PUD commission talks water, planning


It seemed to be water, water plans everywhere at the Wahkiakum PUD Board of Commissioners meeting on Tuesday.

But first, General Manager Dan Kay gave an update on long range planning, sharing some of the topics staff had generated for future conversations at the PUD. Topics included things like customer satisfaction, communication, succession planning, safety and training, capital planning, low income assistance, governmental and environmental compliance, transportation, facilities, and operations.

“It’s kind of picturing where is the PUD now, a year from now, five years from now and even 20 years from now,” General Manager Dan Kay asked.

Commissioner Bob Jungers asked the staff to consider investigating alternative resource supplies.

“Are we going to be a total requirements customer for the foreseeable future?” Jungers asked. “I would like to have us approach that question from a devil’s advocate, in the event that things might transpire that we don’t want to be a total requirements customer anymore.”

“In addition, what do we need on the water side?” Kay asked.

“That’s probably a bigger concern, really,” Jungers said.

Kay said he had asked an engineer from Gray and Osborne to come to the first meeting in May to talk about updating the PUD’s water plan and projects related to that, including water rights.

Kay said he had also reached out to Gray and Osborne regarding the Western Wahkiakum Water System, specifically in the Deep River area to “formalize an assessment, a feasibility study, to see how big the situation is.”

“Their scope of work is to identify expansion alternatives, update cost estimates, assess the number of potential new customers, develop long term operating, maintenance, and replacement costs…”

The cost will be $9,600, he said, adding that the PUD would be looking for a grant funding, but wondered if commissioners would be willing to fund this in house.

“Yes,” Reid said. “We need to be ready in case the money becomes available, through all this stuff that is coming out of D.C. that it would be a shame if they had money for us, that we weren’t able to apply because we weren’t ready.”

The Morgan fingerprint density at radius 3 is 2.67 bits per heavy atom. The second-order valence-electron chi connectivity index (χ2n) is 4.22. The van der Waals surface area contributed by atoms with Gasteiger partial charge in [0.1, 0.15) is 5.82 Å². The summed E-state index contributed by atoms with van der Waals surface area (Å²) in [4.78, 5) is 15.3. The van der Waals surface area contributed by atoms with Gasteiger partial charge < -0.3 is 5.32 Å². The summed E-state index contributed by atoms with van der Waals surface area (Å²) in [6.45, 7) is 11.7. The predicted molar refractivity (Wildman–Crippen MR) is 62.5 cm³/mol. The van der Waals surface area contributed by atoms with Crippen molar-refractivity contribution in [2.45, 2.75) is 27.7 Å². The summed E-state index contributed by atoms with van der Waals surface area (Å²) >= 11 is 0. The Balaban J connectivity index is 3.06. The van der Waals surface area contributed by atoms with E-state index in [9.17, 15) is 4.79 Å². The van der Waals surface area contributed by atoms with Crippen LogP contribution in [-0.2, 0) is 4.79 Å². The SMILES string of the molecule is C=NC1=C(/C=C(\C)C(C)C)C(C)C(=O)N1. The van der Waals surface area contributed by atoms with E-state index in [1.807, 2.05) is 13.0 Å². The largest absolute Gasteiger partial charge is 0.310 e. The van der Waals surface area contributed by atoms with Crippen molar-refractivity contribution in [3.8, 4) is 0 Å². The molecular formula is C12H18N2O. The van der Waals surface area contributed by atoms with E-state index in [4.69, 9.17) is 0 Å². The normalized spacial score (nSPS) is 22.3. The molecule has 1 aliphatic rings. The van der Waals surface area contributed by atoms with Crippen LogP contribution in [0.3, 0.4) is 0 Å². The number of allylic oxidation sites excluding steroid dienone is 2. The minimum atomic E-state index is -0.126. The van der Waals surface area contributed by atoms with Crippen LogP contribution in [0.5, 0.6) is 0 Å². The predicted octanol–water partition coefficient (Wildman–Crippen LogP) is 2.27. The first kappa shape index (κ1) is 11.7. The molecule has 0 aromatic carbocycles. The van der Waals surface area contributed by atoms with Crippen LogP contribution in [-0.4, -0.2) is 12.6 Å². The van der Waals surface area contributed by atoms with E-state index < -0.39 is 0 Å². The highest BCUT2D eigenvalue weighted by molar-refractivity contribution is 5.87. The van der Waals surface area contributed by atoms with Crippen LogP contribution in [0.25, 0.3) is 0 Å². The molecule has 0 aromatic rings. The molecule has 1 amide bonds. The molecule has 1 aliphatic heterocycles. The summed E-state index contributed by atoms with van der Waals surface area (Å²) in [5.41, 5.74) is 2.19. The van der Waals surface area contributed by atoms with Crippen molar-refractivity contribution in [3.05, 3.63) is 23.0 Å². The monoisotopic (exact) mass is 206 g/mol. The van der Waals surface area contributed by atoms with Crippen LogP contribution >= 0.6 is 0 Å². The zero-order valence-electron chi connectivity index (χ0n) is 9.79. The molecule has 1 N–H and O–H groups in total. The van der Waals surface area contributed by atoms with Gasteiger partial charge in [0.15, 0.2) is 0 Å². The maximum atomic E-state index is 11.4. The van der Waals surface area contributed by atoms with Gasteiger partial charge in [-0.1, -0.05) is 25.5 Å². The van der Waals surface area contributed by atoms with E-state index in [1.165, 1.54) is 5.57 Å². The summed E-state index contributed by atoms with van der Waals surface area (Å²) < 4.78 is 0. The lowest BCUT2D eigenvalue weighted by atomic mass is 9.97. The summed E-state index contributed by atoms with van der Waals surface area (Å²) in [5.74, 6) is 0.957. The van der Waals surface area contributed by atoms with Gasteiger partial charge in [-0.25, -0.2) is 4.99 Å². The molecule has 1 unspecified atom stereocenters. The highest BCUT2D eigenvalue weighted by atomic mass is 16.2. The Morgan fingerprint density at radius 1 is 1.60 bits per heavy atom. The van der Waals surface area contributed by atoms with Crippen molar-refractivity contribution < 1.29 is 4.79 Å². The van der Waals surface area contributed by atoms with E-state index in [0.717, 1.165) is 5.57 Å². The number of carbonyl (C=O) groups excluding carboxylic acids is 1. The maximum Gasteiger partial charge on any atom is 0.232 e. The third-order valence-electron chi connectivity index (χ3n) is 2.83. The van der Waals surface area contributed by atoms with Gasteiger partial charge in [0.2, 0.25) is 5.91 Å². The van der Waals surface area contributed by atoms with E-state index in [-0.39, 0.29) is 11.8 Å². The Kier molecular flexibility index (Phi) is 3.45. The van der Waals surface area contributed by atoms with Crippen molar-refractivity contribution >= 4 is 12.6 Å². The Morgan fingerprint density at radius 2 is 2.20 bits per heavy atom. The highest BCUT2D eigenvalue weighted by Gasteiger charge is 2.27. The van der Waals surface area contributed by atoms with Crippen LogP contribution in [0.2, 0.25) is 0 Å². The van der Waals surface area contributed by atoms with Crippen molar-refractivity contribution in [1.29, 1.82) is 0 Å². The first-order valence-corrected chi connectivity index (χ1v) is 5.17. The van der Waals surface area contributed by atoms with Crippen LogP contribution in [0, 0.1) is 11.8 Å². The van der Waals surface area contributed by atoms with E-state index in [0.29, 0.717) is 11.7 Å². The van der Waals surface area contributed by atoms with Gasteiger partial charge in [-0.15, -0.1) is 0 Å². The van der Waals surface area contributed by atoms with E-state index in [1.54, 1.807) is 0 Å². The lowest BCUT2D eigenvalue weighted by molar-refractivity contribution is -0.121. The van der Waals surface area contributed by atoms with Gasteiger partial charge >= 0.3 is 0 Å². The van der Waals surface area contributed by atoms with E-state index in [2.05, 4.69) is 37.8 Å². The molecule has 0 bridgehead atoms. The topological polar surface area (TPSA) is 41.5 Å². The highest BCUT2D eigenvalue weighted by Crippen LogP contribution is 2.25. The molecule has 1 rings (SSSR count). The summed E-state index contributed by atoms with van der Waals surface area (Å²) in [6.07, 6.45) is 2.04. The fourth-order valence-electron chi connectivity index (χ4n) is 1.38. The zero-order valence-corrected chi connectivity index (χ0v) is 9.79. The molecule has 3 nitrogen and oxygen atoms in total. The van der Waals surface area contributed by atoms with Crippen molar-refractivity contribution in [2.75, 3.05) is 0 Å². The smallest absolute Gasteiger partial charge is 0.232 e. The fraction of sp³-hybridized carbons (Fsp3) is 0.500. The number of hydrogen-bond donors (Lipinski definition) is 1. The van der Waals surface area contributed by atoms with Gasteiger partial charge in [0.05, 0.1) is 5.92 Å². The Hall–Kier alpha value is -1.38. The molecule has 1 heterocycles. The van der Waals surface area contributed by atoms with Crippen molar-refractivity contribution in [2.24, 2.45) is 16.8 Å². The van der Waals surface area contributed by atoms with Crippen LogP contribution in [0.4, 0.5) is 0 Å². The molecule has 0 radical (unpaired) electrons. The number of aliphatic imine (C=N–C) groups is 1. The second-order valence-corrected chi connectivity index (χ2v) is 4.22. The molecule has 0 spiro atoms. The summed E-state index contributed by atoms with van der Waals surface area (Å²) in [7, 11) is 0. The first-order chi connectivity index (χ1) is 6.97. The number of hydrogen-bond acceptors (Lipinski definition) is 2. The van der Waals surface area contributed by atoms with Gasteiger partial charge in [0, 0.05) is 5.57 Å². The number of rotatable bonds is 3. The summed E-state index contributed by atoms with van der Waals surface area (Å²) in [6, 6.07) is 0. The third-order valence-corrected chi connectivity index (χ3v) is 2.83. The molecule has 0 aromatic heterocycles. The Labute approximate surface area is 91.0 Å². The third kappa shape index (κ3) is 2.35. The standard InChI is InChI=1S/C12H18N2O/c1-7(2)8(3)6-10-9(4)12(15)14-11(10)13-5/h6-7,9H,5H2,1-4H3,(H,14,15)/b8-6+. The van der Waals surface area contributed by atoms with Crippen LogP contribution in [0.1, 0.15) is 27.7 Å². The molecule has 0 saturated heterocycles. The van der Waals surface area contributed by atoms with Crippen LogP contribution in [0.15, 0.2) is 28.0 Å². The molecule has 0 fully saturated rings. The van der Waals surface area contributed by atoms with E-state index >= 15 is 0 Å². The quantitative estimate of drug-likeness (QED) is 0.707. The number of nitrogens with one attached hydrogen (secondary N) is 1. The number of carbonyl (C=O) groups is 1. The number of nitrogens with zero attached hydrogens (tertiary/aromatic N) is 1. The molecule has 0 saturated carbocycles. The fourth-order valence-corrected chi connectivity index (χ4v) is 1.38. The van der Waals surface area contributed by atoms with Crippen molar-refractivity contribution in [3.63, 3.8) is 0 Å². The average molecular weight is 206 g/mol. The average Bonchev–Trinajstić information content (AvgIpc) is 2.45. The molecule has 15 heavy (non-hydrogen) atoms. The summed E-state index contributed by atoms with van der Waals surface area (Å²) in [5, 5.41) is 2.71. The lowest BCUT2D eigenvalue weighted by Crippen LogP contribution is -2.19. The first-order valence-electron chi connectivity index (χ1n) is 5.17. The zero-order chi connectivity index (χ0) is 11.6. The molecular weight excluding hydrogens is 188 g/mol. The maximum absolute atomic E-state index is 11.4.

The commissioners gave staff the go ahead to look for grant funding, and will address the need to find funding in house at the next meeting, if need be.

Kay also briefed the commissioners on the plan for the Puget Island Water System, which needs to be updated for the Washington Department of Health in 2022.

The general manager also said that pole testers have been working on the Westend and that the project was going smoothly.

“I’m really happy with the way they are identifying themselves,” Commissioner Dennis Reid said.

Kay said there was a rare water outage, but the crew got it fixed quickly. There was also a bird related power outage at the marina and the “bizarre weather” on Monday caused a few minor outages.

“I’m proud of this organization and what they’ve done over the years, the investment they’ve made in the system, the tree trimming, and the continued investment,” Kay said.

Steve Carson of Skamokawa Internet gave an update on the public wifi project in downtown Cathlamet.

“The PUD assisted with the wifi project…it was super helpful having some good equipment to get up on a roof that was otherwise kind of sketchy,” Carson said. “The public broadband is now available, basically from the hotel all the way up to the library…on River Street and Broadway, as long as you stay kind of close to the Chamber end of the street it’s still good.

“Our next phase will be to get the museum lit up and see what we need to do to have good coverage in front of the PUD and down in your [meeting] room.”


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